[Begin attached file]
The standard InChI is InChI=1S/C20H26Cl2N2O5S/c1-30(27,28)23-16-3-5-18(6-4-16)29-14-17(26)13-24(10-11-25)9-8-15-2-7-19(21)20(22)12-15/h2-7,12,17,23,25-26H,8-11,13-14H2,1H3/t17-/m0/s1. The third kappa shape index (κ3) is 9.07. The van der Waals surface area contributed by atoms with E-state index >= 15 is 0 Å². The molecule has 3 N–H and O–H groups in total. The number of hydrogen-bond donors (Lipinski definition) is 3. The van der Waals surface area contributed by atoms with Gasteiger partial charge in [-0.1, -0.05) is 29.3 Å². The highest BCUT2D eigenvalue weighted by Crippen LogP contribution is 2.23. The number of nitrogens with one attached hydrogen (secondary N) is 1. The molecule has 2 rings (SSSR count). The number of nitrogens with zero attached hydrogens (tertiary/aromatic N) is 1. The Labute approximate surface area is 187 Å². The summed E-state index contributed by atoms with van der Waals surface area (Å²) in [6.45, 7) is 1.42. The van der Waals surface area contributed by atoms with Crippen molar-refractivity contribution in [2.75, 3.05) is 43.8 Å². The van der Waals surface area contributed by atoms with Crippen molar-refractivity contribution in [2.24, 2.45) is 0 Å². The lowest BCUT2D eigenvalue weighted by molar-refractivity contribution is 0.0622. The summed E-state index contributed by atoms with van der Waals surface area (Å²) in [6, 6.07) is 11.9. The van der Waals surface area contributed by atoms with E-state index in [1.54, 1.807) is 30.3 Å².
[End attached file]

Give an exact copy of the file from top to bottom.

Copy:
The standard InChI is InChI=1S/C20H26Cl2N2O5S/c1-30(27,28)23-16-3-5-18(6-4-16)29-14-17(26)13-24(10-11-25)9-8-15-2-7-19(21)20(22)12-15/h2-7,12,17,23,25-26H,8-11,13-14H2,1H3/t17-/m0/s1. The third kappa shape index (κ3) is 9.07. The van der Waals surface area contributed by atoms with E-state index >= 15 is 0 Å². The molecule has 3 N–H and O–H groups in total. The number of hydrogen-bond donors (Lipinski definition) is 3. The van der Waals surface area contributed by atoms with Gasteiger partial charge in [-0.1, -0.05) is 29.3 Å². The highest BCUT2D eigenvalue weighted by Crippen LogP contribution is 2.23. The number of nitrogens with one attached hydrogen (secondary N) is 1. The molecule has 2 rings (SSSR count). The number of nitrogens with zero attached hydrogens (tertiary/aromatic N) is 1. The Labute approximate surface area is 187 Å². The summed E-state index contributed by atoms with van der Waals surface area (Å²) in [6.45, 7) is 1.42. The van der Waals surface area contributed by atoms with Crippen molar-refractivity contribution in [2.75, 3.05) is 43.8 Å². The van der Waals surface area contributed by atoms with Crippen molar-refractivity contribution in [2.24, 2.45) is 0 Å². The lowest BCUT2D eigenvalue weighted by molar-refractivity contribution is 0.0622. The summed E-state index contributed by atoms with van der Waals surface area (Å²) in [6, 6.07) is 11.9. The van der Waals surface area contributed by atoms with E-state index in [1.54, 1.807) is 30.3 Å².